Men's health: reduce your risks to lead a longer, happier life
Australian men generally have one of the highest life expectancies in the world. But many men still have risk factors that lead to long-term illnesses, so it’s important that they're aware of the warning signs for heart, mental health and prostate problems.
Knowing what to look out for means you can make positive changes and seek help when you need it, to help you lead a longer, happier life.
Heart problems such as angina (chest pain) and heart attacks are caused by blockages and narrowing of coronary arteries (the arteries that supply blood to the heart muscle), and cause the most 'lost years' through death in men aged under 75. Your risk of developing heart disease depends on several factors, some of which you can change by:
- Stopping smoking (if you smoke)
- Maintaining a healthy weight
- Exercising regularly
- Controlling your blood pressure and cholesterol levels
- Eating a healthy, balanced diet
- Drinking no more than the recommended amount of alcohol.
These lifestyle changes may also help reduce the risk of many other diseases such as type 2 diabetes, lung cancer and stroke.
Depression is more than feeling sad — it’s a health condition which is treatable, and you don’t have to go through it alone.
Depression in men can often go undiagnosed, possibly because men are less likely to acknowledge and deal with emotional symptoms of depression such as a low mood, preferring to focus on physical symptoms such as feeling tired or restless. Studies also suggest that men can experience depression differently to women. Signs and symptoms associated with depression in men can include:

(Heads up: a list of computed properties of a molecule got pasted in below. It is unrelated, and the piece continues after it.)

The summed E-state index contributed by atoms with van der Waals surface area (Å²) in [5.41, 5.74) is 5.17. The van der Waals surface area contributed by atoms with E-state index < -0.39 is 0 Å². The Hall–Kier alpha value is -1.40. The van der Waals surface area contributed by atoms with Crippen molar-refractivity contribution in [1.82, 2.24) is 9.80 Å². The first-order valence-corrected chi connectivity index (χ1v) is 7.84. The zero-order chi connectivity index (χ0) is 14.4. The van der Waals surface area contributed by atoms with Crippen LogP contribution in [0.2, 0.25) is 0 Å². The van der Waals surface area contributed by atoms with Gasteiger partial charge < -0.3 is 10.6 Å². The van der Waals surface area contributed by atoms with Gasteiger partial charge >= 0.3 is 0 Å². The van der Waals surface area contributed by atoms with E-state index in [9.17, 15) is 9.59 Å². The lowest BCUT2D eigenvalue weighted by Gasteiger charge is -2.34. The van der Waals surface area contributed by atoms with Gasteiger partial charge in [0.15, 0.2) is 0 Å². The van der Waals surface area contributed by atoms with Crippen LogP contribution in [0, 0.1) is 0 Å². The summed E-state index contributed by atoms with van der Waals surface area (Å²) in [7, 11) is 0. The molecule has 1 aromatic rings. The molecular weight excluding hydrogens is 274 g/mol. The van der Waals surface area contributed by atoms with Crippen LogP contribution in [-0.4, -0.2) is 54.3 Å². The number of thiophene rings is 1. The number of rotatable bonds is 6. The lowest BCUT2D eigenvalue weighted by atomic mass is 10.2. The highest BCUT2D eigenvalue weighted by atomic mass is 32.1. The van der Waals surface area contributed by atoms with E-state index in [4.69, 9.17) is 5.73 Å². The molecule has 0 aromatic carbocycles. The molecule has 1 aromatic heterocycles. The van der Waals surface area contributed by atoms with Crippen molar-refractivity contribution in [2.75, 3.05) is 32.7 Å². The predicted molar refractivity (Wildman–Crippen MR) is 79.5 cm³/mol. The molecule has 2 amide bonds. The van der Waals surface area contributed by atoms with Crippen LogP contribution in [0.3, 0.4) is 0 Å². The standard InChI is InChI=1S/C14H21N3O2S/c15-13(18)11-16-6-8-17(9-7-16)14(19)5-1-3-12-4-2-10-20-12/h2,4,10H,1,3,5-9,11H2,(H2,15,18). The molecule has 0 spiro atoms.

- A continuous low mood
- Withdrawing from family and friends
- Losing interest in work, family and hobbies
- Negative self-talk
- Excessive worry about finances
- Violent or abusive behaviour
- Neglecting responsibilities (not looking after yourself)
- Alcohol or substance abuse.
If you notice any of these symptoms, it’s important to seek help. Apart from your doctor, you can also talk to a mental health provider or other health care professional. And don’t be afraid to reach out to a family member or friend if you need to talk. Depression is a known high-risk factor for suicide, and unfortunately, the suicide rate in Australia is four times higher in men than women.
If you have thoughts of suicide, please seek immediate help. There a number of options available. Your GP and the emergency department at your local hospital will be able to help you. You can also ring a crisis centre or hotline such as Lifeline on 13 11 14 or SANE Australia on 1800 18 7263 for specialised 24-hour help, support and advice.
Bupa can help to find a healthier you, and if you make the switch to Bupa or move to the Mining Family Matters Bupa health plan, you'll save money and help to support our free website at the same time. Click here for details.
- Andrology Australia
- Australian Bureau of Statistics. Causes of death, Australia, 2009
- Australian Institute of Health and Welfare. Australia's health 2012
- National Heart Foundation of Australia
- National Institute of Mental Health. Men and depression
- Holden CA McLachlan RI Pitts M et al. Men in Australia Telephone Survey (MATeS): a national survey of the reproductive health and concerns of middle-aged and older Australian men. The Lancet. 2005; 366: 218-224.
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